This presentation details the development process and results from the Authority’s experience building and maintaining a citywide DTA model. A key challenge in developing a DTA model is that a mesoscopic simulation of a grid network is highly sensitive to network coding and decisions as small as how centroid connectors are placed. As such, the team collaboratively developed a toolset in order to accurately capture, manage, and translate information about every traffic signal, stop sign, roadway, and transit vehicle operating in the City of San Francisco. As much as possible, real data (as opposed to imputed data) was used to estimate traffic flow parameters. San Francisco’s hilly topography necessitated extensive field work in order to achieve this data-driven traffic flow parameter estimation. A series of scripts create each DTA scenario from the SF-CHAMP demand model inputs and outputs. Network geometry and demand issues found during calibration were addressed “at their source” either at the top of the model chain (i.e. road geometry) or where they appeared (i.e. destination choice models). This process made SF-CHAMP more accurate and ensures behavioral consistency between the demand and network models.
The DTA team had a second goal: to share the tools developed for the process with other cities and regions that might be interested in developing a DTA model. As a result, the software tools developed for this project to facilitate the creation of DTA networks and scenarios are available as an open source project called DTA Anyway (http://dta.googlecode.com). The development team designed the API before implementation with two primary objectives: making it (1) easy to use and (2) extensible. DTA Anyway consists of an object-oriented python library with objects that represent the dynamic network, nodes, links, movements, etc. While the San Francisco static network is in the Citilabs Cube format and the output dynamic network is in the INRO Dynameq format, the library design attempts to decouple the read/write methods from the data structures as much as possible, for easier future extension to other static and dynamic network formats.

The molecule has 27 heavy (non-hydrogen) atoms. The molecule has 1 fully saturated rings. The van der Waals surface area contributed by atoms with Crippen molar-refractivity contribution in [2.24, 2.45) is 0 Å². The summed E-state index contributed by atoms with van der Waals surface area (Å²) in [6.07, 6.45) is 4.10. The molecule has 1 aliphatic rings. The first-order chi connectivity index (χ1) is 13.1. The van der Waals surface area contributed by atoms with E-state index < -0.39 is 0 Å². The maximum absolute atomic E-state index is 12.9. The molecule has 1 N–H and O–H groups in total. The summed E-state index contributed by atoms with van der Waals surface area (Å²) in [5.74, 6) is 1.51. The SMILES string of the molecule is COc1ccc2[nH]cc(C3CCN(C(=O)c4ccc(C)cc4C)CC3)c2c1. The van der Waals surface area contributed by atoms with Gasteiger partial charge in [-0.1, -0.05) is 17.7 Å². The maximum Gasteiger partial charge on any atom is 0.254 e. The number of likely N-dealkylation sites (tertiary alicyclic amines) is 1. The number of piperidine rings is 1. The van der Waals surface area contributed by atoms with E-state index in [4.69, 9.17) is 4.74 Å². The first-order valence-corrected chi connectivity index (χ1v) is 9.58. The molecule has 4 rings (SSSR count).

Upon completion of the DTA model, it was used to evaluate hypothetical scenarios of interest to the Authority. The test applications run include a bus rapid transit (BRT) scenario in which a highway lane is remove to dedicate to busses, and a congestion pricing scenario in which vehicles are assessed a cordon charge to enter the downtown area. These scenarios show that the DTA model produces very different (and generally more realistic) patterns of traffic diversion than the static assignment model. In extreme scenarios, static models may allow much more volume on a link than it could possibly handle, while the DTA model will recognize that traffic will begin queuing and will shift to alternate paths. In addition to distributing flow changes more broadly, the DTA model predicts a more consistent response across the length of a roadway than the static model.
This presentation will include some of the lessons learned by the DTA Anyway team, and make recommendations for future developers to DTA models to maximize the efficiency and effectiveness of their work. These topics will include: recommended software practices, approaches to extracting demand matrices, challenges encountered in model calibration, and implications of the scenario test results for future model applications.
This work was completed collaboratively by Gregory D. Erhardt and Renee Alsup from Parsons Brinckerhoff, Elizabeth Sall, Lisa Zorn and Dan Tischler from the San Francisco County Transportation Authority, and Neema Nassir from the University of Arizona.
Association for European Transport